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Photo Narrative Reflective Essay South Africa: Before and After Apartheid

By fsmonte Aug 01, 2013 2798 Words
Photo-Narrative Reflective Essay
South Africa: Before and After Apartheid
INTL 488

Prepared by: Frank S. Monte

Date Due: July 18, 2013

Race, for South Africans, includes ones skin tone. Dark skin means ‘true’ African roots, milano colored skin are generally a mix of black African and white European, or could be Indian or middle-Eastern decent. The term from Tutu “Rainbow Nation” goes beyond the differences in race. The Rainbow Nation also includes the differences in religious preferences. Christianity is the predominate religion and one can find many Christian inspired development projects like the community center in Iziko Lobomi. The center built with donated over-seas containers with steel trusses connecting them together while supporting the tin roof was all completed with volunteers from Germany, Holland and America. Islam is the second largest religion practiced in South Africa, on par with the growth of Hinduism with the increased Indian population. I was surprised to hear the call to prayer almost every morning and at times in the evening. An incredible fact, that almost seems unreal, is the lack of terrorist’s attacks. Even during the 2010 FIFA World Cup there was an 80% chance and allegations of an attack were rumored, however, the police dismissed the allegations and no disruption of the matches occurred.[1]

Concerns about Islamic extremism have subsided since a 2002 bombing in the Western Cape that police attributed to the People Against Gangsterism and Drugs (PAGAD). PAGAD is an Islamic-oriented organization opposed to crime, gangsterism, and drugs, but it has been known for violent vigilantism and acts of terrorism. The case remained under investigation, but further progress was not likely. The police have not attributed any terrorist attacks to PAGAD since the 2002 bombing[2].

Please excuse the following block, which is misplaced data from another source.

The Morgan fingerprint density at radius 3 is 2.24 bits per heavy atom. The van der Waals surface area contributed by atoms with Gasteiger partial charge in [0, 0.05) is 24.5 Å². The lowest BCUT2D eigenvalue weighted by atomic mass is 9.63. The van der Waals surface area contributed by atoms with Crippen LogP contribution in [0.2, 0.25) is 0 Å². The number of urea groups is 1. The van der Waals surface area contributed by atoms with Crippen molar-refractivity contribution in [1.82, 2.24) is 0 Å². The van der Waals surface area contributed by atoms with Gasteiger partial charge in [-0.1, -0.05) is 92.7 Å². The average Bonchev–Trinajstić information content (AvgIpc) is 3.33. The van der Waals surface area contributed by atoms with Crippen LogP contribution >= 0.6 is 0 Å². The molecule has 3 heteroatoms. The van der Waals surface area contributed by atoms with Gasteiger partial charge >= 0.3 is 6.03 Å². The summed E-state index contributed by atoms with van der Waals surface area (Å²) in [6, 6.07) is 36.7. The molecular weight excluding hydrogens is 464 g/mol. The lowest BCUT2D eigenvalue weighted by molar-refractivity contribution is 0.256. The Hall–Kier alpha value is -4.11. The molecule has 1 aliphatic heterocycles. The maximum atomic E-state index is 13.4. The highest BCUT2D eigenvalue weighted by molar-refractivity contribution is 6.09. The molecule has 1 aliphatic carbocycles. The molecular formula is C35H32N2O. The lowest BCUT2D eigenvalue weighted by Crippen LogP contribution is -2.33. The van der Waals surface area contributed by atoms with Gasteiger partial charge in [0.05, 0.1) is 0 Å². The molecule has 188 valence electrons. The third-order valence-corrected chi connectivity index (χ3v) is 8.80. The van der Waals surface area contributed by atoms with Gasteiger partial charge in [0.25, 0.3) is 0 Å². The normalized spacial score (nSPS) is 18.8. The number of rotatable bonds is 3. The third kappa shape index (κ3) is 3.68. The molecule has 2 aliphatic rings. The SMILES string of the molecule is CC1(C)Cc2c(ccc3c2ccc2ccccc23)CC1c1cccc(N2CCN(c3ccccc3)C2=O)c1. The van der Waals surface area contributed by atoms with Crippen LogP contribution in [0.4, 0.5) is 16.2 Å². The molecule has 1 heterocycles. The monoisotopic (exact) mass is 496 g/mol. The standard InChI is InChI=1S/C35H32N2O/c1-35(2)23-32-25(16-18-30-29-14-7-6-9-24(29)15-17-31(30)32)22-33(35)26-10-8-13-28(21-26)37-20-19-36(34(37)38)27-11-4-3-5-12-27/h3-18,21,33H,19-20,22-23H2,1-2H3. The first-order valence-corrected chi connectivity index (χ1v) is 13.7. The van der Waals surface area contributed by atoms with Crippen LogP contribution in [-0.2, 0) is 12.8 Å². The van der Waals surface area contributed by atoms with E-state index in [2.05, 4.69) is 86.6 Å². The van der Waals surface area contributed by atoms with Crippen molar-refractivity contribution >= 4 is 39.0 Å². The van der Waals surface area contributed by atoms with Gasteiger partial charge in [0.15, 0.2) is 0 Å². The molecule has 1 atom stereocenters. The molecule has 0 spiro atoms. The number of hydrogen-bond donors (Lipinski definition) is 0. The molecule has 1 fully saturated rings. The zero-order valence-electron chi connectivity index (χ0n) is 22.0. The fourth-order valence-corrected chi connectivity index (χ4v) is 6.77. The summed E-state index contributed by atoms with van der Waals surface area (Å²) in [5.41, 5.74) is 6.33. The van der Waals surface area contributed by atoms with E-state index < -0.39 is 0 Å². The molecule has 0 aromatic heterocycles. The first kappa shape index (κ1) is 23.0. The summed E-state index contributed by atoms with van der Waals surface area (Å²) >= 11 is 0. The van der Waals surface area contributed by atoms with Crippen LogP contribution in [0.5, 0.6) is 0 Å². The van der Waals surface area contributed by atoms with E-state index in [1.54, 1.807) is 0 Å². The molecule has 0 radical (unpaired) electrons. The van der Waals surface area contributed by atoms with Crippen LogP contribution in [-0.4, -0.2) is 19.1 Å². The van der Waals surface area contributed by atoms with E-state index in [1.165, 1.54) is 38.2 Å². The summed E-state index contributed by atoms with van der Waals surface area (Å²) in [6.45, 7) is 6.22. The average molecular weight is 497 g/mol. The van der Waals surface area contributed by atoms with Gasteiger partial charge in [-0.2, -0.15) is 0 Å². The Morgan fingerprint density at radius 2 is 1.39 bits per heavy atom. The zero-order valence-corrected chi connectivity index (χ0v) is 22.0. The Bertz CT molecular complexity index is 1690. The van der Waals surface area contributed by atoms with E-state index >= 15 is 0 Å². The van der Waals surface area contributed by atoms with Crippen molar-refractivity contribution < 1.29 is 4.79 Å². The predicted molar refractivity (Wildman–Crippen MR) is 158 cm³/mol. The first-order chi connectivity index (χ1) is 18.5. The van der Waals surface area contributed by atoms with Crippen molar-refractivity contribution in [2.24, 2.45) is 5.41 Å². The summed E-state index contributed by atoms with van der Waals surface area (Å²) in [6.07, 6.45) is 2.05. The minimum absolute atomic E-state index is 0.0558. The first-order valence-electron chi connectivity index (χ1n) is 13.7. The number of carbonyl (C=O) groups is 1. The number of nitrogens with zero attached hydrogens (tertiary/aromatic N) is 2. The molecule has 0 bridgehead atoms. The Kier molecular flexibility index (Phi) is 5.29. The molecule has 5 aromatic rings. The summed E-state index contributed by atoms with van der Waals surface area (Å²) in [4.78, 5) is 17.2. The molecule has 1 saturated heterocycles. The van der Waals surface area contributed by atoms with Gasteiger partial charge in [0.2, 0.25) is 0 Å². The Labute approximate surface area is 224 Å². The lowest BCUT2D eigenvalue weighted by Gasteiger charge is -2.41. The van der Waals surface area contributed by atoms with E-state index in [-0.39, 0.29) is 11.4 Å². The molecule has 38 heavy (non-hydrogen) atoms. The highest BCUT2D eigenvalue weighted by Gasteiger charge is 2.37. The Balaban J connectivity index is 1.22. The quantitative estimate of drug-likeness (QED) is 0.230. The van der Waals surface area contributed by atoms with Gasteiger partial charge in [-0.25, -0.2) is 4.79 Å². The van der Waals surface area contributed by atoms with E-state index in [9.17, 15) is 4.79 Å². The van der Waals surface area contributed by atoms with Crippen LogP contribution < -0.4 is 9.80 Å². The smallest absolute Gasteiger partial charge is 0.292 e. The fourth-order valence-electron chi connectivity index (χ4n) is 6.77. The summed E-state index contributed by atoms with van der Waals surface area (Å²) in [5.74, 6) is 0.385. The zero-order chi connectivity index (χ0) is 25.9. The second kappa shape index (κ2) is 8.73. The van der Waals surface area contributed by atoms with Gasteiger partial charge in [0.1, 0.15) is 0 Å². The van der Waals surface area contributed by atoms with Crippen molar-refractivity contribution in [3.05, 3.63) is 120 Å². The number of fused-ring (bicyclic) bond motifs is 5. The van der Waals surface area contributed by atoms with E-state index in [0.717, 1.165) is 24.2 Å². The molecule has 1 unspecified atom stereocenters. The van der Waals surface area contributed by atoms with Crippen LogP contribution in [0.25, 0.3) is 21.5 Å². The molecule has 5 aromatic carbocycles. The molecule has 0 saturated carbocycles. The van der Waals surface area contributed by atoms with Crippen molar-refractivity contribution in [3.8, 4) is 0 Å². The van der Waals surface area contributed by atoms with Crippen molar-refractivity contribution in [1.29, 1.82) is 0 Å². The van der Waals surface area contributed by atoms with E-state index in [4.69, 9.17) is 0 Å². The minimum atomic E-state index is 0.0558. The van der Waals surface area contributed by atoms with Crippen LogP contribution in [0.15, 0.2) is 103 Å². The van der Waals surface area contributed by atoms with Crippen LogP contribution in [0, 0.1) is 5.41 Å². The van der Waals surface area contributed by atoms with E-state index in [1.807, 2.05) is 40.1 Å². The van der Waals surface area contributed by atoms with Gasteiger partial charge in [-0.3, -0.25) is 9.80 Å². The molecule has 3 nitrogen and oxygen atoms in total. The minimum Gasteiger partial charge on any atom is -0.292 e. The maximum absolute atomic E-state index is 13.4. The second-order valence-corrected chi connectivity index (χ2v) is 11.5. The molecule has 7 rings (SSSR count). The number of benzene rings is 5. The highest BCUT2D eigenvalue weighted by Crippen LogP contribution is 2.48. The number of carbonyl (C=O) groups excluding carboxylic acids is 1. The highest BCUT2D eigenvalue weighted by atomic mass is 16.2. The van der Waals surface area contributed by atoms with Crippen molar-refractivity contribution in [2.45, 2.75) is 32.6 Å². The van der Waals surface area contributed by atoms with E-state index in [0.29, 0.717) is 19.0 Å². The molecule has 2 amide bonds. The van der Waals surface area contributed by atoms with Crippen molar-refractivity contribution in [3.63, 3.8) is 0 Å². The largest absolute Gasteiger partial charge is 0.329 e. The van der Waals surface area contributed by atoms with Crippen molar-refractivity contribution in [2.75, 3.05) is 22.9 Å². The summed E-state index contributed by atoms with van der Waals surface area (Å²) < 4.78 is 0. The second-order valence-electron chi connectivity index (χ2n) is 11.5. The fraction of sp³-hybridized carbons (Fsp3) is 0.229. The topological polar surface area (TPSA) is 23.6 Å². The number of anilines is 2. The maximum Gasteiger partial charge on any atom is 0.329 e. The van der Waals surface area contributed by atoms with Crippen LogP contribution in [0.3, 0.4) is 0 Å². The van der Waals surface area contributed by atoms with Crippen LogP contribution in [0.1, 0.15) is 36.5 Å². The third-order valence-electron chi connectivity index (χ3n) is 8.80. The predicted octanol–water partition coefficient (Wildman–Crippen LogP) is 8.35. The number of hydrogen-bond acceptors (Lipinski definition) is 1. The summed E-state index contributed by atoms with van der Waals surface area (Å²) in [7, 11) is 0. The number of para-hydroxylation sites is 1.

Many black South Africans still practice more traditional religions under the leadership of witchdoctors and shamans. Much more important and influential in the spiritual life of the Bantu people have been the ancestral spirits. These spirits could communicate with and influence the world of the living and act as an intermediary between them and the deity. The Traditional religion belonging to the early Khoi and San people included a great many mythical tales involving gods and ancestor-heroes, whose lives were regarded as excellent examples of ways of dealing with social conflict situations and personal problem issues.[3] Zulu myth tells of the creation of both black and white human beings, the assignment of the black people to the land and the white people to the sea, and the provision of spears for black people and guns for whites. Many of life's conflicts arise, it is believed, when people defy the divine plan [4]

China has influence substantially, predominantly in more rural areas and introduced Buddhism. The most recent example of China’s influence is the South African State’s delay and potential refusal of a visa to the Dalai Lama, who was planning to celebrate Desmond Tutu’s birthday with him. The ANC government insulted a man, who was a beacon of solidarity during the anti-apartheid days; this had “left the former Archbishop piping mad”.[5]

When various religious factions come together tensions will be raised. Everyone deems his or her religious beliefs as the correct one, the one and only way to live in the afterlife. The many different cultural, traditional, and tribal religions do have some similarities and common factors, they are that there is an all-inclusive higher being and ancestors play a big role in ones future. But what you do not see is violence towards one another like Sunni and Shia or Christian and Muslin tensions found in the Middle East. Although all religions have been living together with respect, the citizens can feel more at ease now with the passing of the South African Charter of Religious Rights and Freedoms that was endorsed on October 21, 2010.[6] Religion is a large factor of the Rainbow Nation, showing that different faiths and beliefs can peacefully live and coincide with one another.